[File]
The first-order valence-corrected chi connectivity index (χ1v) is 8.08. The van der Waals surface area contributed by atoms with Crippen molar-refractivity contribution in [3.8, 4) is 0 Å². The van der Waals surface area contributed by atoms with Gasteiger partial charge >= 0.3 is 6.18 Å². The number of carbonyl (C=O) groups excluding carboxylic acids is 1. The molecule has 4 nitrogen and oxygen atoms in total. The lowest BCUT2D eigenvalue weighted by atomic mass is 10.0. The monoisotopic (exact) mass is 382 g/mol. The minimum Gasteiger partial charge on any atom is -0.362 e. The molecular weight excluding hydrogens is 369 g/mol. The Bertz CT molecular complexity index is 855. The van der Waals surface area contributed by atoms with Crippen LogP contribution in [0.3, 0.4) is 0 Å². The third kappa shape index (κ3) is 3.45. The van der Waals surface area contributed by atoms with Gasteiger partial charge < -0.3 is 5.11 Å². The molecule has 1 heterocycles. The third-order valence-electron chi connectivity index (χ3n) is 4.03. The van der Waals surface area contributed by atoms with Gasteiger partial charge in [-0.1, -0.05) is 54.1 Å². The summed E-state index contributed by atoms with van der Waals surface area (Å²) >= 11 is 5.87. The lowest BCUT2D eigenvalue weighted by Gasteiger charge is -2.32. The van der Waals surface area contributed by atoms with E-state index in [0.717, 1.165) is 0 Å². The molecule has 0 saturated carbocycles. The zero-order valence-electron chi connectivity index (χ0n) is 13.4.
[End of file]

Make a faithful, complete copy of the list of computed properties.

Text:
The first-order valence-corrected chi connectivity index (χ1v) is 8.08. The van der Waals surface area contributed by atoms with Crippen molar-refractivity contribution in [3.8, 4) is 0 Å². The van der Waals surface area contributed by atoms with Gasteiger partial charge >= 0.3 is 6.18 Å². The number of carbonyl (C=O) groups excluding carboxylic acids is 1. The molecule has 4 nitrogen and oxygen atoms in total. The lowest BCUT2D eigenvalue weighted by atomic mass is 10.0. The monoisotopic (exact) mass is 382 g/mol. The minimum Gasteiger partial charge on any atom is -0.362 e. The molecular weight excluding hydrogens is 369 g/mol. The Bertz CT molecular complexity index is 855. The van der Waals surface area contributed by atoms with Crippen LogP contribution in [0.3, 0.4) is 0 Å². The third kappa shape index (κ3) is 3.45. The van der Waals surface area contributed by atoms with Gasteiger partial charge < -0.3 is 5.11 Å². The molecule has 1 heterocycles. The third-order valence-electron chi connectivity index (χ3n) is 4.03. The van der Waals surface area contributed by atoms with Gasteiger partial charge in [-0.1, -0.05) is 54.1 Å². The summed E-state index contributed by atoms with van der Waals surface area (Å²) >= 11 is 5.87. The lowest BCUT2D eigenvalue weighted by Gasteiger charge is -2.32. The van der Waals surface area contributed by atoms with E-state index in [0.717, 1.165) is 0 Å². The molecule has 0 saturated carbocycles. The zero-order valence-electron chi connectivity index (χ0n) is 13.4.